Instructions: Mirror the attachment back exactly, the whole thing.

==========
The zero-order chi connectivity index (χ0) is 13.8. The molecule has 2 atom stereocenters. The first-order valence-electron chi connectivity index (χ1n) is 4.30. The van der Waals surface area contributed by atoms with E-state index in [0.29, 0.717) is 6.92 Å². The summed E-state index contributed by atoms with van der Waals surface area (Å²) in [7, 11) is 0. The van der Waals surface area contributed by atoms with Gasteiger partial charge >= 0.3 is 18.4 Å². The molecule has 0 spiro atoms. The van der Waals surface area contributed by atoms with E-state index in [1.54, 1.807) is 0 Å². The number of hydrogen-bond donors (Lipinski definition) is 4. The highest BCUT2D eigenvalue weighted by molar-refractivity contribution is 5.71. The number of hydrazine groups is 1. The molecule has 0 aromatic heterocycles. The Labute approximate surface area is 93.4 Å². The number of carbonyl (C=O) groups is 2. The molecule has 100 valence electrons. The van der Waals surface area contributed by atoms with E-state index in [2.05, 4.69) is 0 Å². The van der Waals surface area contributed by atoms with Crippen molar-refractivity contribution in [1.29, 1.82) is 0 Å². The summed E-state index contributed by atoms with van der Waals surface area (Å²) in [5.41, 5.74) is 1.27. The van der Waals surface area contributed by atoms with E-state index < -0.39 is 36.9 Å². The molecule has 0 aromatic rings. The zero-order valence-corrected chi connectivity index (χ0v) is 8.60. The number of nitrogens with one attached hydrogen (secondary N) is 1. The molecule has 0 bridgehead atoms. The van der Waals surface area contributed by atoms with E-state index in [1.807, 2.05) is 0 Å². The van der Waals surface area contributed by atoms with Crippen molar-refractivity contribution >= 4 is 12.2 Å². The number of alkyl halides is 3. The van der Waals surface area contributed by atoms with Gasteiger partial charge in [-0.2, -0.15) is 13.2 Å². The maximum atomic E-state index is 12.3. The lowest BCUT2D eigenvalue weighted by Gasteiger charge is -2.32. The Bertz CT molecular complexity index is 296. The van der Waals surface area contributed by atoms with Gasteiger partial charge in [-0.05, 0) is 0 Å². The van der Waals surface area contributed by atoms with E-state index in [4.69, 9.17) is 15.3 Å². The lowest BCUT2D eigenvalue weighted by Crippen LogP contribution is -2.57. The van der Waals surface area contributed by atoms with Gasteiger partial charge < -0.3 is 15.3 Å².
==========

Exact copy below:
The zero-order chi connectivity index (χ0) is 13.8. The molecule has 2 atom stereocenters. The first-order valence-electron chi connectivity index (χ1n) is 4.30. The van der Waals surface area contributed by atoms with E-state index in [0.29, 0.717) is 6.92 Å². The summed E-state index contributed by atoms with van der Waals surface area (Å²) in [7, 11) is 0. The van der Waals surface area contributed by atoms with Gasteiger partial charge >= 0.3 is 18.4 Å². The molecule has 0 spiro atoms. The van der Waals surface area contributed by atoms with E-state index in [1.54, 1.807) is 0 Å². The number of hydrogen-bond donors (Lipinski definition) is 4. The highest BCUT2D eigenvalue weighted by molar-refractivity contribution is 5.71. The number of hydrazine groups is 1. The molecule has 0 aromatic heterocycles. The Labute approximate surface area is 93.4 Å². The number of carbonyl (C=O) groups is 2. The molecule has 100 valence electrons. The van der Waals surface area contributed by atoms with E-state index in [2.05, 4.69) is 0 Å². The van der Waals surface area contributed by atoms with Crippen molar-refractivity contribution in [1.29, 1.82) is 0 Å². The summed E-state index contributed by atoms with van der Waals surface area (Å²) in [5.41, 5.74) is 1.27. The van der Waals surface area contributed by atoms with E-state index < -0.39 is 36.9 Å². The molecule has 0 aromatic rings. The zero-order valence-corrected chi connectivity index (χ0v) is 8.60. The number of nitrogens with one attached hydrogen (secondary N) is 1. The molecule has 0 bridgehead atoms. The van der Waals surface area contributed by atoms with E-state index in [1.807, 2.05) is 0 Å². The van der Waals surface area contributed by atoms with Crippen molar-refractivity contribution >= 4 is 12.2 Å². The number of alkyl halides is 3. The van der Waals surface area contributed by atoms with Gasteiger partial charge in [-0.2, -0.15) is 13.2 Å². The maximum atomic E-state index is 12.3. The lowest BCUT2D eigenvalue weighted by Gasteiger charge is -2.32. The Bertz CT molecular complexity index is 296. The van der Waals surface area contributed by atoms with Gasteiger partial charge in [-0.05, 0) is 0 Å². The van der Waals surface area contributed by atoms with E-state index in [4.69, 9.17) is 15.3 Å². The lowest BCUT2D eigenvalue weighted by Crippen LogP contribution is -2.57. The van der Waals surface area contributed by atoms with Gasteiger partial charge < -0.3 is 15.3 Å².